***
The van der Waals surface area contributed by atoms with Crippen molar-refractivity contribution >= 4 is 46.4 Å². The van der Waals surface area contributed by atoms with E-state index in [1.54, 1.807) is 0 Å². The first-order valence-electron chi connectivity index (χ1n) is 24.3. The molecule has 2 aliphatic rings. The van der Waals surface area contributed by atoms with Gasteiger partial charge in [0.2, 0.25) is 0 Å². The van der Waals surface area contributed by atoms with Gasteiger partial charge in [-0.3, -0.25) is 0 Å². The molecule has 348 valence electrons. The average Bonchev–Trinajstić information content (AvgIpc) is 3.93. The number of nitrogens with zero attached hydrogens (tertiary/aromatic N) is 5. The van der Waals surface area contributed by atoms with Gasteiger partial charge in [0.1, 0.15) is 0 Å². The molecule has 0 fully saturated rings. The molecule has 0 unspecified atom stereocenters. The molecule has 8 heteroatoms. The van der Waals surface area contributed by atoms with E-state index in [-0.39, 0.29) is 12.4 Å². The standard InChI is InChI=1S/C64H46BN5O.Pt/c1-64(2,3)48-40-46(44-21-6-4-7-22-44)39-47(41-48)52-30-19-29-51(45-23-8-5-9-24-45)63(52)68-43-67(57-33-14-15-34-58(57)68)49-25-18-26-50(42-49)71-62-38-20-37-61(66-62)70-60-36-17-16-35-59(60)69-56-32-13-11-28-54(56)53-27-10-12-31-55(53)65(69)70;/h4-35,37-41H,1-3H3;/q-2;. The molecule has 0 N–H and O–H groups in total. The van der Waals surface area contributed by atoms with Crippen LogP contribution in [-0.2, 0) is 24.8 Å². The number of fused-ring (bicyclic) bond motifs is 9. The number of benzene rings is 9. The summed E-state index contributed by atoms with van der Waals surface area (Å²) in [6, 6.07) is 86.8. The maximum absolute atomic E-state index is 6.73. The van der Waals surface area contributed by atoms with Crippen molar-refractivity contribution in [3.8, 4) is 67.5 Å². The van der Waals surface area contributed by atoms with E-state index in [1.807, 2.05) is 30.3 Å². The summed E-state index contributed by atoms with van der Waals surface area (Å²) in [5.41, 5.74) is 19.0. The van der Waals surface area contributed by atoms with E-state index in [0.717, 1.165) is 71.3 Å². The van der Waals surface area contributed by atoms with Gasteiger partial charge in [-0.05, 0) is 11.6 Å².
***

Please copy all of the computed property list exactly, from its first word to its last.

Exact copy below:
The van der Waals surface area contributed by atoms with Crippen molar-refractivity contribution >= 4 is 46.4 Å². The van der Waals surface area contributed by atoms with E-state index in [1.54, 1.807) is 0 Å². The first-order valence-electron chi connectivity index (χ1n) is 24.3. The molecule has 2 aliphatic rings. The van der Waals surface area contributed by atoms with Gasteiger partial charge in [0.2, 0.25) is 0 Å². The van der Waals surface area contributed by atoms with Gasteiger partial charge in [-0.3, -0.25) is 0 Å². The molecule has 348 valence electrons. The average Bonchev–Trinajstić information content (AvgIpc) is 3.93. The number of nitrogens with zero attached hydrogens (tertiary/aromatic N) is 5. The van der Waals surface area contributed by atoms with Gasteiger partial charge in [0.1, 0.15) is 0 Å². The molecule has 0 fully saturated rings. The molecule has 0 unspecified atom stereocenters. The molecule has 8 heteroatoms. The van der Waals surface area contributed by atoms with E-state index in [-0.39, 0.29) is 12.4 Å². The standard InChI is InChI=1S/C64H46BN5O.Pt/c1-64(2,3)48-40-46(44-21-6-4-7-22-44)39-47(41-48)52-30-19-29-51(45-23-8-5-9-24-45)63(52)68-43-67(57-33-14-15-34-58(57)68)49-25-18-26-50(42-49)71-62-38-20-37-61(66-62)70-60-36-17-16-35-59(60)69-56-32-13-11-28-54(56)53-27-10-12-31-55(53)65(69)70;/h4-35,37-41H,1-3H3;/q-2;. The molecule has 0 N–H and O–H groups in total. The van der Waals surface area contributed by atoms with Crippen LogP contribution in [-0.2, 0) is 24.8 Å². The number of fused-ring (bicyclic) bond motifs is 9. The number of benzene rings is 9. The summed E-state index contributed by atoms with van der Waals surface area (Å²) in [6, 6.07) is 86.8. The maximum absolute atomic E-state index is 6.73. The van der Waals surface area contributed by atoms with Crippen molar-refractivity contribution in [3.8, 4) is 67.5 Å². The van der Waals surface area contributed by atoms with E-state index in [1.807, 2.05) is 30.3 Å². The summed E-state index contributed by atoms with van der Waals surface area (Å²) in [5.41, 5.74) is 19.0. The van der Waals surface area contributed by atoms with E-state index in [0.717, 1.165) is 71.3 Å². The van der Waals surface area contributed by atoms with Gasteiger partial charge in [-0.05, 0) is 11.6 Å².